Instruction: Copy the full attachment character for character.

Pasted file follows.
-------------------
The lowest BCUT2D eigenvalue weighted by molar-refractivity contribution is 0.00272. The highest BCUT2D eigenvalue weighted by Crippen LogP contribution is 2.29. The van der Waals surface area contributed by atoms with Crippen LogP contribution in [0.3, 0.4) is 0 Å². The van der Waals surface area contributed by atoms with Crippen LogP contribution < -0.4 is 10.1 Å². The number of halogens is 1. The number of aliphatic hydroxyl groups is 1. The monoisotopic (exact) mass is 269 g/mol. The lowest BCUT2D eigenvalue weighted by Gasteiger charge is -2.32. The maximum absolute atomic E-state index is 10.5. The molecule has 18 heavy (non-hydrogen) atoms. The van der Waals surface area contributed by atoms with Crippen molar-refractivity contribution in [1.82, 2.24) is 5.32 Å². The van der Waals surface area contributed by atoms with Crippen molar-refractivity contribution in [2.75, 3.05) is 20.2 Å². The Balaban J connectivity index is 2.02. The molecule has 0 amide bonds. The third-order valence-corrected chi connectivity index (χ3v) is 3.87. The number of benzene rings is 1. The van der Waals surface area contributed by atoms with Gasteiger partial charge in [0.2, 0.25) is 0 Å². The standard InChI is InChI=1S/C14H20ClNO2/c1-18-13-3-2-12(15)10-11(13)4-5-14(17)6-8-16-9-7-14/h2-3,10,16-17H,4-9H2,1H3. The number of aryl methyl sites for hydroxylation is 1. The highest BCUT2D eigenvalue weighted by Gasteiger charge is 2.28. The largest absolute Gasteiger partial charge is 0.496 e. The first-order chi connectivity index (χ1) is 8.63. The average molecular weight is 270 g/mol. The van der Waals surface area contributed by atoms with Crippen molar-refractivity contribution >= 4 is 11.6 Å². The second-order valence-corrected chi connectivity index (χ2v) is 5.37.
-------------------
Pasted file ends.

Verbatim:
The lowest BCUT2D eigenvalue weighted by molar-refractivity contribution is 0.00272. The highest BCUT2D eigenvalue weighted by Crippen LogP contribution is 2.29. The van der Waals surface area contributed by atoms with Crippen LogP contribution in [0.3, 0.4) is 0 Å². The van der Waals surface area contributed by atoms with Crippen LogP contribution < -0.4 is 10.1 Å². The number of halogens is 1. The number of aliphatic hydroxyl groups is 1. The monoisotopic (exact) mass is 269 g/mol. The lowest BCUT2D eigenvalue weighted by Gasteiger charge is -2.32. The maximum absolute atomic E-state index is 10.5. The molecule has 18 heavy (non-hydrogen) atoms. The van der Waals surface area contributed by atoms with Crippen molar-refractivity contribution in [1.82, 2.24) is 5.32 Å². The van der Waals surface area contributed by atoms with Crippen molar-refractivity contribution in [2.75, 3.05) is 20.2 Å². The Balaban J connectivity index is 2.02. The molecule has 0 amide bonds. The third-order valence-corrected chi connectivity index (χ3v) is 3.87. The number of benzene rings is 1. The van der Waals surface area contributed by atoms with Gasteiger partial charge in [0.2, 0.25) is 0 Å². The standard InChI is InChI=1S/C14H20ClNO2/c1-18-13-3-2-12(15)10-11(13)4-5-14(17)6-8-16-9-7-14/h2-3,10,16-17H,4-9H2,1H3. The number of aryl methyl sites for hydroxylation is 1. The highest BCUT2D eigenvalue weighted by Gasteiger charge is 2.28. The largest absolute Gasteiger partial charge is 0.496 e. The first-order chi connectivity index (χ1) is 8.63. The average molecular weight is 270 g/mol. The van der Waals surface area contributed by atoms with Crippen molar-refractivity contribution >= 4 is 11.6 Å². The second-order valence-corrected chi connectivity index (χ2v) is 5.37.